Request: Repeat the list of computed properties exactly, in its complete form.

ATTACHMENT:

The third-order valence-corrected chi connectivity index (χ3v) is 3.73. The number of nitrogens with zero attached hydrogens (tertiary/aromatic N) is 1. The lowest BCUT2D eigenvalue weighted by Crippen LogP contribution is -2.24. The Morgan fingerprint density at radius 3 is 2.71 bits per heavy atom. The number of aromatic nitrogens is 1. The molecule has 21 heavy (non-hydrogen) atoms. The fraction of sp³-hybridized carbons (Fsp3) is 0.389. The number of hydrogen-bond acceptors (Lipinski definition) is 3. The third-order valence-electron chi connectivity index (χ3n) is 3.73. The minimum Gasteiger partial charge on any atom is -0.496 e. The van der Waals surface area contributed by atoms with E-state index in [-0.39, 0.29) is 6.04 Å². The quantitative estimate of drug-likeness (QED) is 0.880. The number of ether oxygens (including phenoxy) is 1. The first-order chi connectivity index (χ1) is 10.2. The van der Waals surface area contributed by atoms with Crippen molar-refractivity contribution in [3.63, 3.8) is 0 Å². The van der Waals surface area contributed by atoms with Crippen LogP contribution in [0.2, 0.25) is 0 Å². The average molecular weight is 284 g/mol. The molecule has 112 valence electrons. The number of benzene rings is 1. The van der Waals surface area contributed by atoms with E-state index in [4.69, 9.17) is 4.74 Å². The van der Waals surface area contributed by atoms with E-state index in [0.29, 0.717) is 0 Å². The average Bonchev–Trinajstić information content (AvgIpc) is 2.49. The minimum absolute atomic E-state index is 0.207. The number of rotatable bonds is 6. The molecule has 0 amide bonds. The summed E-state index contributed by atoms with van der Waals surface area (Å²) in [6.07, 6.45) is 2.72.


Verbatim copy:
The third-order valence-corrected chi connectivity index (χ3v) is 3.73. The number of nitrogens with zero attached hydrogens (tertiary/aromatic N) is 1. The lowest BCUT2D eigenvalue weighted by Crippen LogP contribution is -2.24. The Morgan fingerprint density at radius 3 is 2.71 bits per heavy atom. The number of aromatic nitrogens is 1. The molecule has 21 heavy (non-hydrogen) atoms. The fraction of sp³-hybridized carbons (Fsp3) is 0.389. The number of hydrogen-bond acceptors (Lipinski definition) is 3. The third-order valence-electron chi connectivity index (χ3n) is 3.73. The minimum Gasteiger partial charge on any atom is -0.496 e. The van der Waals surface area contributed by atoms with E-state index in [-0.39, 0.29) is 6.04 Å². The quantitative estimate of drug-likeness (QED) is 0.880. The number of ether oxygens (including phenoxy) is 1. The first-order chi connectivity index (χ1) is 10.2. The van der Waals surface area contributed by atoms with Crippen molar-refractivity contribution in [3.63, 3.8) is 0 Å². The van der Waals surface area contributed by atoms with Crippen LogP contribution in [0.2, 0.25) is 0 Å². The average molecular weight is 284 g/mol. The molecule has 112 valence electrons. The number of benzene rings is 1. The van der Waals surface area contributed by atoms with E-state index in [4.69, 9.17) is 4.74 Å². The van der Waals surface area contributed by atoms with E-state index in [0.29, 0.717) is 0 Å². The average Bonchev–Trinajstić information content (AvgIpc) is 2.49. The minimum absolute atomic E-state index is 0.207. The number of rotatable bonds is 6. The molecule has 0 amide bonds. The summed E-state index contributed by atoms with van der Waals surface area (Å²) in [6.07, 6.45) is 2.72.